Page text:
Irregular heart beat plus stroke may increase dementia risk

Irregular heart beat plus stroke may increase dementia riskWashington, Mar 8: A new study has warned that stroke patients who also suffer from an irregular heartbeat are at double the risk of developing dementia.

Findings show that stroke survivors with an irregular heartbeat - or atrial fibrillation - are 2.4 times more likely to develop dementia than stroke survivors without the heart condition.

The researchers analysed 15 studies with more than 45,000 participants and an average age of 72. They compared patients with and without atrial fibrillation, and followed up to determine which developed dementia over time. Around a quarter of patients with both stroke and atrial fibrillation were subsequently found to have developed dementia.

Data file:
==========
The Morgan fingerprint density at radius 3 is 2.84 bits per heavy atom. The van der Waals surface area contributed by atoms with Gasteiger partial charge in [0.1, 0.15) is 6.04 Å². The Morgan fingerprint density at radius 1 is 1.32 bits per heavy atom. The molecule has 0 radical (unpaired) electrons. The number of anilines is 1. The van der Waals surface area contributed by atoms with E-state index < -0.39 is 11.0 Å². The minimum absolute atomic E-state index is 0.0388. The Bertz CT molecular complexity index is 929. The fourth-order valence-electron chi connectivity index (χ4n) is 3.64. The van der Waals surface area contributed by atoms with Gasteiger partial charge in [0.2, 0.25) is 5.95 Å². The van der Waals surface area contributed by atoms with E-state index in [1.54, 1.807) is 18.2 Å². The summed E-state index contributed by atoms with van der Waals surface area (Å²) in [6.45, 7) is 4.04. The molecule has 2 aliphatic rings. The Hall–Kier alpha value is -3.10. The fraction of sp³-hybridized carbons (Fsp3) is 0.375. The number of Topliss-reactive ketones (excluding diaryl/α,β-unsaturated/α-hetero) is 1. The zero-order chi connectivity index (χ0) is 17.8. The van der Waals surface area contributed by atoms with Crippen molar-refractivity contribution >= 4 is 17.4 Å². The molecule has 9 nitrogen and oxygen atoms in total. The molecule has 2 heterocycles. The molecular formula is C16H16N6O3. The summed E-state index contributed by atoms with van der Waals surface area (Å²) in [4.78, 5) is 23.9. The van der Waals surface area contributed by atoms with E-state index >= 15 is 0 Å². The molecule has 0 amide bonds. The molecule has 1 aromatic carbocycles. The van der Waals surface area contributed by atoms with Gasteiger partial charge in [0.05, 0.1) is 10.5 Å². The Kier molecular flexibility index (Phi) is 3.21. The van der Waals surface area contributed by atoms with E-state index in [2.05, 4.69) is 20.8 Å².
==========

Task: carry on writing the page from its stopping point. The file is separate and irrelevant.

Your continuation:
"These results offer convincing evidence of a link between irregular heartbeat and dementia in patients with stroke and could help us identify treatments that delay or even prevent the onset of dementia," said lead author Dr Phyo Myint of Norwich Medical School at University of East Anglia (UEA).

"Options include more rigorous management of cardiovascular risk factors or of atrial fibrillation, particularly in stroke patients."

Dr Myint said further high quality research was now needed to establish whether the link between atrial fibrillation and dementia in stroke patients was causal.

Dr Susanne Sorensen, head of research at the Alzheimer''s Society, said: "Cardiovascular disease and stroke are well known risk factors for dementia. The best way to reduce risk of dementia is to take regular exercise, maintain a healthy weight, eating a healthy diet rich in fruit and vegetables and ensuring that your blood pressure and cholesterol are checked regularly."

The study will be published in the journal Neurology. (ANI)